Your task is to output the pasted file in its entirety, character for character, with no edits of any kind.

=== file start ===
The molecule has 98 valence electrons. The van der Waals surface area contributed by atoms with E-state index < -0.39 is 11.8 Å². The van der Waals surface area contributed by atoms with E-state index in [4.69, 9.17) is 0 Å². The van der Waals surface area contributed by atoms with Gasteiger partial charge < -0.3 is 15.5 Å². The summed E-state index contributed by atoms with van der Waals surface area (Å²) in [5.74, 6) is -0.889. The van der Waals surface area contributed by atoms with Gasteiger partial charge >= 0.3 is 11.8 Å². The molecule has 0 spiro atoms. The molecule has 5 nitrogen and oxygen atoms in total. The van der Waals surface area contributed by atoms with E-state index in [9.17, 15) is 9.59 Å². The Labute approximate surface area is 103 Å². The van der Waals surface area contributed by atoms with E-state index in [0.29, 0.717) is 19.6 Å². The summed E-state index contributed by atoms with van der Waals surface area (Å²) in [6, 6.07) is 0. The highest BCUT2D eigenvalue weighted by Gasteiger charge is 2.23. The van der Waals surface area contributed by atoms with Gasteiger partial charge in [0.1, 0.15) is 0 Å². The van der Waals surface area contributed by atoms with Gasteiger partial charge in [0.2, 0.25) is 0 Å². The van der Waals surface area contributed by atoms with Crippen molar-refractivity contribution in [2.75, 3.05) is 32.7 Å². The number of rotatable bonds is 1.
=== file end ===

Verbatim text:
The molecule has 98 valence electrons. The van der Waals surface area contributed by atoms with E-state index < -0.39 is 11.8 Å². The van der Waals surface area contributed by atoms with E-state index in [4.69, 9.17) is 0 Å². The van der Waals surface area contributed by atoms with Gasteiger partial charge < -0.3 is 15.5 Å². The summed E-state index contributed by atoms with van der Waals surface area (Å²) in [5.74, 6) is -0.889. The van der Waals surface area contributed by atoms with Gasteiger partial charge >= 0.3 is 11.8 Å². The molecule has 0 spiro atoms. The molecule has 5 nitrogen and oxygen atoms in total. The van der Waals surface area contributed by atoms with E-state index in [9.17, 15) is 9.59 Å². The Labute approximate surface area is 103 Å². The van der Waals surface area contributed by atoms with E-state index in [0.29, 0.717) is 19.6 Å². The summed E-state index contributed by atoms with van der Waals surface area (Å²) in [6, 6.07) is 0. The highest BCUT2D eigenvalue weighted by Gasteiger charge is 2.23. The van der Waals surface area contributed by atoms with Gasteiger partial charge in [0.1, 0.15) is 0 Å². The van der Waals surface area contributed by atoms with Gasteiger partial charge in [0.2, 0.25) is 0 Å². The van der Waals surface area contributed by atoms with Crippen molar-refractivity contribution in [2.75, 3.05) is 32.7 Å². The number of rotatable bonds is 1.